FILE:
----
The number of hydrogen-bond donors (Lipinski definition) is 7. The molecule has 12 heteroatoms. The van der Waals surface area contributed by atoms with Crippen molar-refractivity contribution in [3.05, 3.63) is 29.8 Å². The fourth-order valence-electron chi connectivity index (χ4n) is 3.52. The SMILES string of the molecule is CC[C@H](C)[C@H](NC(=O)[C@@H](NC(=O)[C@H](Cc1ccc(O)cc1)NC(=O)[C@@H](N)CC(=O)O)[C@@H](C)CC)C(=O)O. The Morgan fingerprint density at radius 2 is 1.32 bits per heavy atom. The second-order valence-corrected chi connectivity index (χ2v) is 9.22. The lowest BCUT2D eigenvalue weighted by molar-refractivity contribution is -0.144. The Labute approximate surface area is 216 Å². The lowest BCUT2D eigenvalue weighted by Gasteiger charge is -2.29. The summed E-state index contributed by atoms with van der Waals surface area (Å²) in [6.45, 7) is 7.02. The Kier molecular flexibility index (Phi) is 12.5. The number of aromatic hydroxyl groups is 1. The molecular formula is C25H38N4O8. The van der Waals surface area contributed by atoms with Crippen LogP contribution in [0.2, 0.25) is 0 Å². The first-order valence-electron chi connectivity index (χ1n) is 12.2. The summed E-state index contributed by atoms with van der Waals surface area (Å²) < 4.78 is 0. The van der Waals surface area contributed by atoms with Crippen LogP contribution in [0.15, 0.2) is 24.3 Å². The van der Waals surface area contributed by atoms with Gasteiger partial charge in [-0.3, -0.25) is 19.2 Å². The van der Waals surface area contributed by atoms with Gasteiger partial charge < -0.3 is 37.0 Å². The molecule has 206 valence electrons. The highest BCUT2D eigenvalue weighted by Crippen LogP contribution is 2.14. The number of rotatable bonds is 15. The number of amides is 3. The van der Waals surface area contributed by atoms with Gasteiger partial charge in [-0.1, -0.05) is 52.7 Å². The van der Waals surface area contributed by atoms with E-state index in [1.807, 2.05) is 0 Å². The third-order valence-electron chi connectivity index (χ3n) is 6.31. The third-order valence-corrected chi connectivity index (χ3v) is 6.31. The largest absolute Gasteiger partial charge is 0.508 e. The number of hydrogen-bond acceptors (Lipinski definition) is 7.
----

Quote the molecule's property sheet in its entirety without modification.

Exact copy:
The number of hydrogen-bond donors (Lipinski definition) is 7. The molecule has 12 heteroatoms. The van der Waals surface area contributed by atoms with Crippen molar-refractivity contribution in [3.05, 3.63) is 29.8 Å². The fourth-order valence-electron chi connectivity index (χ4n) is 3.52. The SMILES string of the molecule is CC[C@H](C)[C@H](NC(=O)[C@@H](NC(=O)[C@H](Cc1ccc(O)cc1)NC(=O)[C@@H](N)CC(=O)O)[C@@H](C)CC)C(=O)O. The Morgan fingerprint density at radius 2 is 1.32 bits per heavy atom. The second-order valence-corrected chi connectivity index (χ2v) is 9.22. The lowest BCUT2D eigenvalue weighted by molar-refractivity contribution is -0.144. The Labute approximate surface area is 216 Å². The lowest BCUT2D eigenvalue weighted by Gasteiger charge is -2.29. The summed E-state index contributed by atoms with van der Waals surface area (Å²) in [6.45, 7) is 7.02. The Kier molecular flexibility index (Phi) is 12.5. The number of aromatic hydroxyl groups is 1. The molecular formula is C25H38N4O8. The van der Waals surface area contributed by atoms with Crippen LogP contribution in [0.2, 0.25) is 0 Å². The first-order valence-electron chi connectivity index (χ1n) is 12.2. The summed E-state index contributed by atoms with van der Waals surface area (Å²) < 4.78 is 0. The van der Waals surface area contributed by atoms with Crippen LogP contribution in [0.15, 0.2) is 24.3 Å². The van der Waals surface area contributed by atoms with Gasteiger partial charge in [-0.3, -0.25) is 19.2 Å². The van der Waals surface area contributed by atoms with Gasteiger partial charge < -0.3 is 37.0 Å². The molecule has 206 valence electrons. The highest BCUT2D eigenvalue weighted by Crippen LogP contribution is 2.14. The number of rotatable bonds is 15. The number of amides is 3. The van der Waals surface area contributed by atoms with Gasteiger partial charge in [-0.1, -0.05) is 52.7 Å². The van der Waals surface area contributed by atoms with E-state index in [1.807, 2.05) is 0 Å². The third-order valence-electron chi connectivity index (χ3n) is 6.31. The third-order valence-corrected chi connectivity index (χ3v) is 6.31. The largest absolute Gasteiger partial charge is 0.508 e. The number of hydrogen-bond acceptors (Lipinski definition) is 7.